JW:  I think it's important to use skill levels to help students find the appropriate classes, but I also think there needs to be an identification of what those skill level expectations are. For instance, I find that most people who label themselves Beginner are not what I think of as Beginner! So we need a common understanding of what those terms mean to that teacher. For me, a Beginner is someone who has never done any beadweaving before, or has fewer than 5 projects accomplished. Intermediate is someone who has made more than 5 projects, and is comfortable with the stitches they've learned. They don't necessarily need to know the stitch in the project, but feel they can learn it pretty easily. If I ever DO feel like they already need to know a stitch, I will specify that in the class description also. An Advanced project requires someone who has a broad range of beadweaving skills, and they can concentrate more on construction details rather than learning a stitch.

5. What is the BEST way you can handle a disruptive student?
JW: (didn't answer this question)

6. What is the difference between teaching a TECHNIQUE and a PROJECT?
JW:  A technique class teaches only a stitch. There is no finished piece of jewelry at the end of class - just the knowledge of how to follow other patterns using that same stitch in the future. A project class teaches a specific piece of jewelry, so what the student makes will look just the same as the sample piece.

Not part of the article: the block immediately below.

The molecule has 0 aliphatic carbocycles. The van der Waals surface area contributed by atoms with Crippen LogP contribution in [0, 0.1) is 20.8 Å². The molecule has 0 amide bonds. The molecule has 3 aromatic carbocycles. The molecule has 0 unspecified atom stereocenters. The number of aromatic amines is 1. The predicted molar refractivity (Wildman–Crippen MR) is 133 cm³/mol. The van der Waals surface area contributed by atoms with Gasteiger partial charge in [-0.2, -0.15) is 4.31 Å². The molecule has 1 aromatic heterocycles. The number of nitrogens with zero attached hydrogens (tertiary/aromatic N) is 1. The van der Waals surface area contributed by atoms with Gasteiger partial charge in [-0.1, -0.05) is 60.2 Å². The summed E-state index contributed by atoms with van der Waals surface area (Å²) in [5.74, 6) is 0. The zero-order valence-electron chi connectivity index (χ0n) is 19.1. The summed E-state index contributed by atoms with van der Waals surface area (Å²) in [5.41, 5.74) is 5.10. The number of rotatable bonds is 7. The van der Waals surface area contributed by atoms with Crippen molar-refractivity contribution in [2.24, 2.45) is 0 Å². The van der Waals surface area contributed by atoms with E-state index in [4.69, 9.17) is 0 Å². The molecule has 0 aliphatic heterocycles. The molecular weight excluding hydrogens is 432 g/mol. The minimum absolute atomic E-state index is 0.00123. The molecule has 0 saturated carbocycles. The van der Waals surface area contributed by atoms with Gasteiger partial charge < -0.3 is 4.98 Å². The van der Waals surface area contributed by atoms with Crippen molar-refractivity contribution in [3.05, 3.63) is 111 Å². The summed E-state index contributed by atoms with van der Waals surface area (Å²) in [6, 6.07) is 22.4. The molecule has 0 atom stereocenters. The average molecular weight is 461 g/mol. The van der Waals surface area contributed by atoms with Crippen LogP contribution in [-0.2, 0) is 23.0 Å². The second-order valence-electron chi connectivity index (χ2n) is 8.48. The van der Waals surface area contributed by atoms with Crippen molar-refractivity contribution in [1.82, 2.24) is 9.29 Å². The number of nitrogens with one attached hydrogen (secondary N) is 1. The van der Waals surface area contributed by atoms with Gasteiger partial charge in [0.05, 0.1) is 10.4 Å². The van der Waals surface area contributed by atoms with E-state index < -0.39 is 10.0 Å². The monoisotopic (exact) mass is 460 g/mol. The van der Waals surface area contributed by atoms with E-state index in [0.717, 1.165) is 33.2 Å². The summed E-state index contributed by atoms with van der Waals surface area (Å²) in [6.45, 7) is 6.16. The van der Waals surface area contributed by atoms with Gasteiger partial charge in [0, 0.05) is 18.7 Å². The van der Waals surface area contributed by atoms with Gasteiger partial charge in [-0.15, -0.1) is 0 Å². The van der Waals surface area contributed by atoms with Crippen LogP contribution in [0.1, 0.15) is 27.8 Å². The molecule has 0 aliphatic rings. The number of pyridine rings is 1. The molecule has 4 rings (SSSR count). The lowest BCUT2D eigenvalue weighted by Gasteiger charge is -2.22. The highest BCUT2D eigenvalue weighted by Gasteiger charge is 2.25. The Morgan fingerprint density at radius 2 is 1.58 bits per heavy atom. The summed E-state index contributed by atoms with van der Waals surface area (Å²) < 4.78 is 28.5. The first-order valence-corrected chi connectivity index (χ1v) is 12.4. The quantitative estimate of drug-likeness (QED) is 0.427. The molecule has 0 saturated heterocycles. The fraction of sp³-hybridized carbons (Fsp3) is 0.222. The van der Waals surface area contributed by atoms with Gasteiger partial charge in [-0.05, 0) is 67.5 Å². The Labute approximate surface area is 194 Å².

7. What is the importance of using the materials you've listed in your materials list for the specified project (you're teaching)?
JW:  A student can not assume that substitutions of beads will work. Sometimes they will...and sometimes they won't. When we develop projects we are using specific materials to get a specific look and spacing. Some Size 11 seed beads can be twice as wide as others. Some types have tiny holes that won't accommodate the number of thread passes needed. So working with the supply list will ensure a successful outcome, while trying to assume that substitutions are okay often will not be the best choice.

8. Which do you find more useful: Written instructions with diagrams or STEP by STEP photographs and instructions (please chose one or the other):
JW: I most often use written instructions with diagrams because I can make a diagram big enough to really show the thread path. I will sometimes supplement with photos to show how the piece will look at that point in the project if I think it will be useful.

9. In your experience, is an average student easier to teach than a student who is taught? 
JW: (didn't answer this question)

10. If your prerequisite SKILL LEVEL for the class is INTERMEDIATE: How do you divide equal amounts of time between Beginners/Intermediate to Intermediate beaders? 
JW:  There are fast beaders and slow beaders. Beaders who pick up new instruction better than others. And those groups don't necessarily correspond! So my feeling is that a good teacher has to let everyone bead at their own pace, and be flexible as she moves about the room to give the appropriate help as needed. Trying to force everyone to work at the same pace is stressful for those who are slower, and boring for those who are fast. Encouraging them to remember that this is a hobby...NOT a helpful!

11. OPTIONAL: Please write specific tips for any student reading this to become a BETTER student:
JW: (didn't answer this question)

Like what you've read about Jill? Did you know she has a book coming out in 2012? Find her here:     Tapesty Beads

Next we have Rebecca Starry.